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In 2013, the Patent and Trademark Office (PTO) adopted a new policy under which any party commencing a de novo proceeding challenging a PTO decision would be responsible to pay a pro rata share of the salaries of the government attorneys working on the matter, based on a new interpretation of language that has appeared in the Patent Act for 175 years — and more recently was included in the Lanham Act as well. That language requires the plaintiff seeking de novo review to pay “all expenses of the proceedings,” win or lose. However, the term expenses had always in practice been construed (until recently) to mean only lesser costs — not attorneys’ fees. On Dec. 11, 2019, the Supreme Court rejected the PTO’s new interpretation of the Patent Act in Peter v. NantKwest, Case No. 18-801, slip op., which held that the American Rule, a centuries-old principle under which each party bears its own attorneys’ fees, does apply to this statute. The Court further concluded that the actual language of the statute itself simply does not support shifting fees.
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By Rudy Y. Kim
With fewer restraints after Octane, district courts now have broader discretion to grant motions for attorney’s fees. But understanding the circumstances under which exceptionality has been found is critical. Recent decisions by the Federal Circuit post-Octane provide some important guidance on when attorney’s fees may be available under Section 285.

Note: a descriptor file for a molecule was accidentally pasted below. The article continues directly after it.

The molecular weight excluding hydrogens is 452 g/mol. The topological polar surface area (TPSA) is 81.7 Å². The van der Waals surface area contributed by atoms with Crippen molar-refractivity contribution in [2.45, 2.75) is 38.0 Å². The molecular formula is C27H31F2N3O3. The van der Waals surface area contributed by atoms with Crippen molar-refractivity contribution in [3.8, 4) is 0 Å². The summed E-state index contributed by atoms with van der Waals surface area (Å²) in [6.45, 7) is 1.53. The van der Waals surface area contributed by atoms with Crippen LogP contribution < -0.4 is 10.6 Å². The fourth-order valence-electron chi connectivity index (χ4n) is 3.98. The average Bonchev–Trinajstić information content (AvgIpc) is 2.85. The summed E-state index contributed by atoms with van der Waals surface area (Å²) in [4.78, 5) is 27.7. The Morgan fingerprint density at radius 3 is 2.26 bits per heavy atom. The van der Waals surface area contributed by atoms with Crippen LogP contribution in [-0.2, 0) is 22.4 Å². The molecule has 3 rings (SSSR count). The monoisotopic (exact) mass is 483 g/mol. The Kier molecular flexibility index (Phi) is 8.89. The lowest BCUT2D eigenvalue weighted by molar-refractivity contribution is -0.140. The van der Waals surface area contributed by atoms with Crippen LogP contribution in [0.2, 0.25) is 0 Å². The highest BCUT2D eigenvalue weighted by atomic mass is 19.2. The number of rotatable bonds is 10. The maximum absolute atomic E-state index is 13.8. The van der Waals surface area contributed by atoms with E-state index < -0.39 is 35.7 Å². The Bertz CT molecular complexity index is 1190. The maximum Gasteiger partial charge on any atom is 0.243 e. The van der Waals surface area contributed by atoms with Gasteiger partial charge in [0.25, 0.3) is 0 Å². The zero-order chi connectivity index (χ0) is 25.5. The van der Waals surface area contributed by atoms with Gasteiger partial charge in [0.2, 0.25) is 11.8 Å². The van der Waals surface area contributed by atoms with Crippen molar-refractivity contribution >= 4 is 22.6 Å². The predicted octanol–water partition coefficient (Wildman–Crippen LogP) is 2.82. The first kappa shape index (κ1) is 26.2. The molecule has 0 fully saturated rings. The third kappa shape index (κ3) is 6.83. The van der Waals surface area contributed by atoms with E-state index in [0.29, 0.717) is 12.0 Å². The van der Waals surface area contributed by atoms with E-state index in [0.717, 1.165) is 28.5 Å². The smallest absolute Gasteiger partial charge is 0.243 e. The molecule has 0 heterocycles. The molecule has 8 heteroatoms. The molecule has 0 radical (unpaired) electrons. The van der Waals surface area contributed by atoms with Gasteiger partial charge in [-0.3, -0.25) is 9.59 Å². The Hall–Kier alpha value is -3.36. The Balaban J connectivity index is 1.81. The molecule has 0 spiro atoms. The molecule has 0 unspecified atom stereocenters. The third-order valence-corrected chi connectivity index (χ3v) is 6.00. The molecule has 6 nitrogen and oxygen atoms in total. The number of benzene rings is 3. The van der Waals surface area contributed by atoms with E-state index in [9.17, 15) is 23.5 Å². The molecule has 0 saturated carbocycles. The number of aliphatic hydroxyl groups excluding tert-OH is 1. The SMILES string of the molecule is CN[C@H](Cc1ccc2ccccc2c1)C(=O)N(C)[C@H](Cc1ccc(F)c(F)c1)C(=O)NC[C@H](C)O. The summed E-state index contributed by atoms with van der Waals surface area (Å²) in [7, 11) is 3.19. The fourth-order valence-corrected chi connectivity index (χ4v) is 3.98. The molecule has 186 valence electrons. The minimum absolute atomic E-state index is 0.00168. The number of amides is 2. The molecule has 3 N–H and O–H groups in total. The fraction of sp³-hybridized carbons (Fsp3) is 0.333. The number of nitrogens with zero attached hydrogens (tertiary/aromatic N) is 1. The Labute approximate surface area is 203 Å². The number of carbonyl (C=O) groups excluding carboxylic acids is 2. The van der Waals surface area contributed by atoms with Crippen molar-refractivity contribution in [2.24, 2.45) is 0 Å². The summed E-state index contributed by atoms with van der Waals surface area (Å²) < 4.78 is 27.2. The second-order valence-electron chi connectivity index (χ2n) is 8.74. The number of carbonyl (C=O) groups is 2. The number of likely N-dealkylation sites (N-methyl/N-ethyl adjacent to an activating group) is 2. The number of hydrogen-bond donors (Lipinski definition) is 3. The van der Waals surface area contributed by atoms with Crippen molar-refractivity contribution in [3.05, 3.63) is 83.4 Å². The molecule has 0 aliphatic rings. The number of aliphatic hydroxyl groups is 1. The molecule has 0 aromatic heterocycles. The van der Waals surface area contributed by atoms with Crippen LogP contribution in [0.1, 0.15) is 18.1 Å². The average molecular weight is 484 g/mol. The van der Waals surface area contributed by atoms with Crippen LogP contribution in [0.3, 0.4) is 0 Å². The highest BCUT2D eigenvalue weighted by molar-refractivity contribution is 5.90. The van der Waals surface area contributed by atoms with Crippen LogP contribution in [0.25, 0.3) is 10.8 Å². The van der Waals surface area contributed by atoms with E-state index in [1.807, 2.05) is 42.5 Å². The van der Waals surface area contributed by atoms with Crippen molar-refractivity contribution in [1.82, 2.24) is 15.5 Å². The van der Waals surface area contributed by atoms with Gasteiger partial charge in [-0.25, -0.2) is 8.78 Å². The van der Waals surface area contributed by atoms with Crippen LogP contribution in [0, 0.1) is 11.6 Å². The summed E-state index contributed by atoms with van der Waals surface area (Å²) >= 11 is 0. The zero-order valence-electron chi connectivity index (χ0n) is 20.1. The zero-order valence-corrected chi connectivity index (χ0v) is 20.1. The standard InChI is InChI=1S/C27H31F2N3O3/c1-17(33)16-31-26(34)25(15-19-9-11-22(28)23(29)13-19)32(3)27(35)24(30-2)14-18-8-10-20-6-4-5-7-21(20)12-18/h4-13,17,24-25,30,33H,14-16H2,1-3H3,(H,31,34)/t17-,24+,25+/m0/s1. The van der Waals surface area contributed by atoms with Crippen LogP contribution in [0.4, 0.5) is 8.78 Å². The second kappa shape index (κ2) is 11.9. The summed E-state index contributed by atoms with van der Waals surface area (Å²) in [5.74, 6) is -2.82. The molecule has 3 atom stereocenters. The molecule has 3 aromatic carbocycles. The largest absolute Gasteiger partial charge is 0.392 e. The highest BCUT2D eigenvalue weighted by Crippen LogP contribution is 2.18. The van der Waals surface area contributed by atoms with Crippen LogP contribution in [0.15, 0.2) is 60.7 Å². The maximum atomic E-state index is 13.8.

By Stan Soocher
Part Two of a Two Part Article
This article discusses, among other things, the Swedish music industry perspective on the European Union’s Copyright Directive, the growth of multi-country music licensing hubs and the impact of Brexit.
By Scott Graham
Defendants Led Zeppelin and its music labels were the winners in the copyright decision by the Ninth Circuit over the song “Stairway to Heaven.” But the estate of songwriter Randy Wolfe (p/k/a California) wasn’t the only one who got the short end. Among the collateral damage from the ruling was a 2002 precedent written by former Chief Judge Alex Kozinski that endorsed the so-called “inverse-ratio” rule.
By Shaleen J. Patel
VARA Lives On: A $6.75M Lesson on Respecting Moral Rights